There is a classic movie called How to Murder Your Wife in which an old wizened desk sergeant tells Jack Lemmon that he must have done something to prompt his wife’s disappearance. When Lemmon explains he said nothing, the police officer explains that while he may think he said nothing, what he said and what his wife heard were two totally different things. “Women,” he intoned, “are mistresses of the imagined slight”.
Some of you may take offence at this statement, which I think would prove my point, which is that today we’re all masters and mistresses of the imagined slight. My feeling is that we’ve all become hypersensitised to every possible slight or insult, injury or denigration. In the past one knew an insult when one encountered it, because it was blunt and personal. It was about you, not your neighbour, or your street, or your community but you, and it left you hurt and wounded and unleashed little demons that tap-danced on your mind, their steel segs digging in to gelatinous cerebral cortex, disturbing any chance of peace. Today some people go searching for offence. Like Sherlock Holmes with his magnifying glass, they are on the lookout for any statement with which they disagree, or clumsy comment on which they can pounce and claim as their own personal wound, because this in turn empowers them and allows them to feel self-righteous. We’re all in danger of becoming Woody Allen’s Alvy Singer in Annie Hall pacing the concrete canyons of Manhattan mishearing “did you” as “Jew!”.
Am I alone in thinking that our society is turning us all into lily-livered “victims”? When we were young, we were all taught the mantra “sticks and stones may break my bones but words will never hurt me”. Of course words can hurt but we seem to be going out of our way to magnify their effect. People seem to now go out into the world with their protective carapace ripped from their back exposing a quivering mound of sentient jelly, forever being pricked and wounded by a turn of phrase or an alternative opinion. Some people want us to be like Switzerland, unopinionated and neutral on all matters. Thou shall not judge. Expressing any kind of judgment is instantly seen as “slut shaming” or “fat shaming” etc. People are attempting to make these words into dangerous movements to be opposed when all they are is someone expressing an opinion with which other people disagree.
It is said that when America sneezes Britain catches a cold. Well, across the Atlantic there are two politically correct movements that may be coming our way. The first concerns re-classifying the question “Where do you come from?” as inherently and insultingly racist. The case for the prosecution is that by asking the question the interrogator has automatically decided that the subject, by the shade of their skin or shape of their eyes, does not belong “here”, wherever “here” may be, eg Texas, Montana, Florida etc. Now while I accept that, depending on tone and context, it could be viewed as such, my case for the defence is that there is no reason for anyone not to be proud of their racial or geographical origins. If you are a flame-haired Scot or an elegant Ethiopian then it’s a visible part of what constitutes you and shouldn’t be smothered by the blanket burka of just “here”.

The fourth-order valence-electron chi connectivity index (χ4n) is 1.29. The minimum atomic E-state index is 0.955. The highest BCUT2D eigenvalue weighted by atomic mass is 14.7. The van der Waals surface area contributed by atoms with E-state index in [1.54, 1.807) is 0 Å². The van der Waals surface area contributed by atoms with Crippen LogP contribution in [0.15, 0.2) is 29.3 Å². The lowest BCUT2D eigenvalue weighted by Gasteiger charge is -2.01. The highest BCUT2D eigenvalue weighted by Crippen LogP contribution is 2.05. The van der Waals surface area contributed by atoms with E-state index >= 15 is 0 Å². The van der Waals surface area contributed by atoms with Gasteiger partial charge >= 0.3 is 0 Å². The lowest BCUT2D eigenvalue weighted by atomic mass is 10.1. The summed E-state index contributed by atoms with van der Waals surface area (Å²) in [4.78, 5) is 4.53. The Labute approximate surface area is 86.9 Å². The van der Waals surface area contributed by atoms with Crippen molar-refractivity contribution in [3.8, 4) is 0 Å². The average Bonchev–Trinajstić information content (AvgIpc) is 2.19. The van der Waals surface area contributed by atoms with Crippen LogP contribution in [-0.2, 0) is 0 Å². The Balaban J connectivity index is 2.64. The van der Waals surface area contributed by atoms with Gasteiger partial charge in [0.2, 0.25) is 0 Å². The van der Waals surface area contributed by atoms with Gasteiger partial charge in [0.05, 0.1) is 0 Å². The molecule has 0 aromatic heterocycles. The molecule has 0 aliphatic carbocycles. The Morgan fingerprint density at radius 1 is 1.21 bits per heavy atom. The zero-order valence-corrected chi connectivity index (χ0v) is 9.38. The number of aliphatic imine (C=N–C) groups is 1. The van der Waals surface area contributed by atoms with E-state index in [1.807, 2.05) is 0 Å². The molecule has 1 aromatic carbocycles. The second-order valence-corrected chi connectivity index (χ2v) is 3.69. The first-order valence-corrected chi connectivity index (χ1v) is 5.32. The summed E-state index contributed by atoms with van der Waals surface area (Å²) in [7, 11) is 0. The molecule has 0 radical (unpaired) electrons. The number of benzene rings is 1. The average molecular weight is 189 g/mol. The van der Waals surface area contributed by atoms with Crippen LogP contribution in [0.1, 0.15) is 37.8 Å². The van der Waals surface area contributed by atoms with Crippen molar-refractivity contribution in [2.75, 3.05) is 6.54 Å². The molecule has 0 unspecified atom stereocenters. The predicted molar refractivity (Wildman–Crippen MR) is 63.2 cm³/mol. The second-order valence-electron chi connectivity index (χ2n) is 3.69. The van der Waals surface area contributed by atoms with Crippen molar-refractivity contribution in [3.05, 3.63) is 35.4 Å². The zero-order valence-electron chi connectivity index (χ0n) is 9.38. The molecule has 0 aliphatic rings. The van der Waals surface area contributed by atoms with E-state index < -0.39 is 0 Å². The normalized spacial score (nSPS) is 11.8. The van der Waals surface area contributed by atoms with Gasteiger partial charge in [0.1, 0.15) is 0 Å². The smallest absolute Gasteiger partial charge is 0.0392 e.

The second trend is the growing call for “trigger warnings” (TWs) to be embraced by university literature departments. The TW first appeared in feminist blogs as an understandable cautionary note on posts that contained detailed descriptions of sexual abuse, on the grounds that those who were the victims of such crimes could stumble on passages that seriously upset them or “trigger” an episode of post-traumatic stress disorder.
The TW has now spread, with students at the University of California, Rutgers, George Washington and Michigan requesting that TWs be affixed to novels such as The Great Gatsby, Beloved, Disgrace and Chinua Achebe’s Things Fall Apart, which is to bear the suggested TW: “May trigger readers who have experienced racism, colonialism, religious persecution, violence and more.”
Life has sharp edges, as anyone old enough to attend university must know, and what possible good is there to attach a linguistic pillow to the front of a novel, on the off-chance that a fraction of a percentage of future readers could argue that it harms them?
As the novelist Darin Strauss tweeted in response: “Trigger warning: All human experience.”
Life is hard and most of us don’t have our sorrows to seek, but seek them out we do. While researching this column I came across an old article by Emily Yoffee on Slate who captured my feelings in a single sentence: “Sometimes it seems we live in a culture devoted to retribution on behalf of the thin-skinned.”